Guidelines On Chapter 7 Bankruptcy Process
Three Considerations To Think About: Should You
or Should You Not File For A Chapter 7 Bankruptcy
1 – Are you judgment resistant? Are your creditors lawfully barred from getting any income or property you have even if you don’t file for the Chapter 7 bankruptcy?
2 – Is there enough debt to be discharged under Chapter 7 bankruptcy to make it worth doing?
3 – Do you have to release any property you would like to keep?
Based upon the answers you give for the above three questions, you may or may not find that a Chapter 7 bankruptcy is the best move for you.
1 - Are You Judgment Resistant?
The majority of unsecured creditors must get a court judgment before they can begin collection procedures like wage garnishments or personal property seizure. The only exceptions are student loans, child support and tax collections.
If the debts you have are the kind that entails a judgment, the next question you should ask yourself is whether or not you’ve got property or income they can seize if they decide to seek out a judgment. For example: if every bit of the income you have is from Social Security, which creditors cannot touch, and your property is exempt, creditors are not allowed to touch your things to get their judgment satisfied. Thus, you are judgment resistant.
You may want to wipe the slate clean by filing for a Chapter 7 bankruptcy. However, if you don’t, nothing is going to happen… regardless of the amount you owe.
2 – Is There Enough Debt To Be Discharged Under Chapter 7 Bankruptcy To Make It Worth Doing?
There are certain types of debt that a Chapter 7 bankruptcy cannot get rid of. If much of your debts are non-dischargeable debts, there’s no real point to file for the Chapter 7 bankruptcy. Dischargeable debts include:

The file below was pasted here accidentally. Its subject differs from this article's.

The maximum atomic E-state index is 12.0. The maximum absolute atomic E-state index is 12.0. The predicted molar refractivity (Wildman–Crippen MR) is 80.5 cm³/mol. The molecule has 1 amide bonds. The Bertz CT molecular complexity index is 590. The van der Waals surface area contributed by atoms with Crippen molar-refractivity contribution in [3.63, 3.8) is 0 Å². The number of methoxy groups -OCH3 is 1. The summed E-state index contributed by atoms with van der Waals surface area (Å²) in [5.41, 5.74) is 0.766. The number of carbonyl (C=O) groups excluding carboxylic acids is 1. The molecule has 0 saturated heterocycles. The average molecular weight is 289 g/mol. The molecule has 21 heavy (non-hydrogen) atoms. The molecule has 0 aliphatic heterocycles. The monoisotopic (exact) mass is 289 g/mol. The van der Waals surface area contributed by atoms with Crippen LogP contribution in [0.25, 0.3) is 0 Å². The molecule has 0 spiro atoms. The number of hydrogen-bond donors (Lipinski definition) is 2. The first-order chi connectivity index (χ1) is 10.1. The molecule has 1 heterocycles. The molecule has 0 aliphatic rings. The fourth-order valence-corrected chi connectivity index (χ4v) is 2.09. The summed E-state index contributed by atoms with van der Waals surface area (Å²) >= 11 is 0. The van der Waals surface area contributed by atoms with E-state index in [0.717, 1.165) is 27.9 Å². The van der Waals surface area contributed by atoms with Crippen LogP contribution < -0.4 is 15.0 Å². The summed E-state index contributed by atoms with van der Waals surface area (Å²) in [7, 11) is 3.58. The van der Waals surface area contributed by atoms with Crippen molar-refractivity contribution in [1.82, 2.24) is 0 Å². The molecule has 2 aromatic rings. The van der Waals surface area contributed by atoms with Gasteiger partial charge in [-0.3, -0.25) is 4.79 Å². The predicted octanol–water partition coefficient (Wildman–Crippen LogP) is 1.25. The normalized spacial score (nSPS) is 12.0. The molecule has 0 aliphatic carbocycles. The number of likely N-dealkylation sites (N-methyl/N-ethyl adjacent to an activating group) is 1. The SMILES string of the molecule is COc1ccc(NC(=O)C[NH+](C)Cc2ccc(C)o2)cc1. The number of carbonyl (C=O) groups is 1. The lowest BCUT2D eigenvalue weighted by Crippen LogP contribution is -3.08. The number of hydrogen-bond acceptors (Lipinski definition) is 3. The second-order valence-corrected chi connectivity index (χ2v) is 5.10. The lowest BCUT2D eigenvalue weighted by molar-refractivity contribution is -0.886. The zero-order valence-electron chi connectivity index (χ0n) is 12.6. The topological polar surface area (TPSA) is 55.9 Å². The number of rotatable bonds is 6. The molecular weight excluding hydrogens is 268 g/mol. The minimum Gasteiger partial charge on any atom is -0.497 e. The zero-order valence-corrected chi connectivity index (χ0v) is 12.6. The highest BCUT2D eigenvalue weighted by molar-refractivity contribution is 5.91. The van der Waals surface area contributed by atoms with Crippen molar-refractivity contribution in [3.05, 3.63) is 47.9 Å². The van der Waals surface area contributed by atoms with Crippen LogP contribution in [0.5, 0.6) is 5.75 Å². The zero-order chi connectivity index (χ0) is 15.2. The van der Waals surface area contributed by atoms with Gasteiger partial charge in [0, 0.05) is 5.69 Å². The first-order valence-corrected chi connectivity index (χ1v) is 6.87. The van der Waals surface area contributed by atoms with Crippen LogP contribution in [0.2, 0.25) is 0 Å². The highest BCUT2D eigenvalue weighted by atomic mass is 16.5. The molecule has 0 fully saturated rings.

- Alimony obligations
- Back child support obligations
- Student loans – unless your repayment will cause extreme hardship
- Income taxes – for taxes that are no more than three years old
- New/recent debt – over $550 to a creditor within 90 days, $825 for cash advances within 70 days before you can file for Chapter 7 bankruptcy.
- DUI court judgments due to a death or injury
A bankruptcy judge may decide that some debt is non-dischargeable if your creditor objects to it in open bankruptcy court. These kinds of debts are:
- Debts that come about because of fraud – lying on credit card application, writing bad checks
- Debts that cause malicious/willful injury to someone or something else
- Debts from larceny, embezzlement or breach of trust
- Debts that come from divorce decree that are not the non-dischargeable alimony and/or support.
If a good chunk of your debs can be objected to, you might still want to consider filing for a Chapter 7 bankruptcy. Of course, it would be nice if they don’t object.
Co-Debtors and Your Debt
Any time a person decides to co-sign something for you, they’re also on the hook for the debt. Should you decide to file for Chapter 7 bankruptcy and your co-signer doesn’t, you’ll get the debt discharged but your co-debtor will still be on the hook for it.